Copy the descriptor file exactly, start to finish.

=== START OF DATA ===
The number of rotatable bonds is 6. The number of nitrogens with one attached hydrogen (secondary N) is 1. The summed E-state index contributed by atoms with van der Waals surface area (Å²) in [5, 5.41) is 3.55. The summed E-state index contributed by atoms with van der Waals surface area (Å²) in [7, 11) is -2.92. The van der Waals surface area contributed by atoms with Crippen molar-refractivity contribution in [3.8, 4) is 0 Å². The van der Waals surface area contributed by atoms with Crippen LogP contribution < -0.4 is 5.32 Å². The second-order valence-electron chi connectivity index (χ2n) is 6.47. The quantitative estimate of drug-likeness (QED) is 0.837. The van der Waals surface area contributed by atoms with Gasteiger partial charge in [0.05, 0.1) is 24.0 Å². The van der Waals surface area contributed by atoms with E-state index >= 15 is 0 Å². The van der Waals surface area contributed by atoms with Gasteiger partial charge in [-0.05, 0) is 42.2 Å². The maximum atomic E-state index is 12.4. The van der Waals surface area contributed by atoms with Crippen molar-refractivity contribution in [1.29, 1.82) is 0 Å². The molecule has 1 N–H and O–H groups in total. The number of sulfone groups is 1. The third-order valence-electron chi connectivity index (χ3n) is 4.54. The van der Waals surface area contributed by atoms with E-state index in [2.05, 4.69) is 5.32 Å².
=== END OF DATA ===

The number of rotatable bonds is 6. The number of nitrogens with one attached hydrogen (secondary N) is 1. The summed E-state index contributed by atoms with van der Waals surface area (Å²) in [5, 5.41) is 3.55. The summed E-state index contributed by atoms with van der Waals surface area (Å²) in [7, 11) is -2.92. The van der Waals surface area contributed by atoms with Crippen molar-refractivity contribution in [3.8, 4) is 0 Å². The van der Waals surface area contributed by atoms with Crippen LogP contribution < -0.4 is 5.32 Å². The second-order valence-electron chi connectivity index (χ2n) is 6.47. The quantitative estimate of drug-likeness (QED) is 0.837. The van der Waals surface area contributed by atoms with Gasteiger partial charge in [0.05, 0.1) is 24.0 Å². The van der Waals surface area contributed by atoms with E-state index >= 15 is 0 Å². The van der Waals surface area contributed by atoms with Gasteiger partial charge in [-0.05, 0) is 42.2 Å². The maximum atomic E-state index is 12.4. The van der Waals surface area contributed by atoms with Crippen molar-refractivity contribution in [1.29, 1.82) is 0 Å². The molecule has 1 N–H and O–H groups in total. The number of sulfone groups is 1. The third-order valence-electron chi connectivity index (χ3n) is 4.54. The van der Waals surface area contributed by atoms with E-state index in [2.05, 4.69) is 5.32 Å².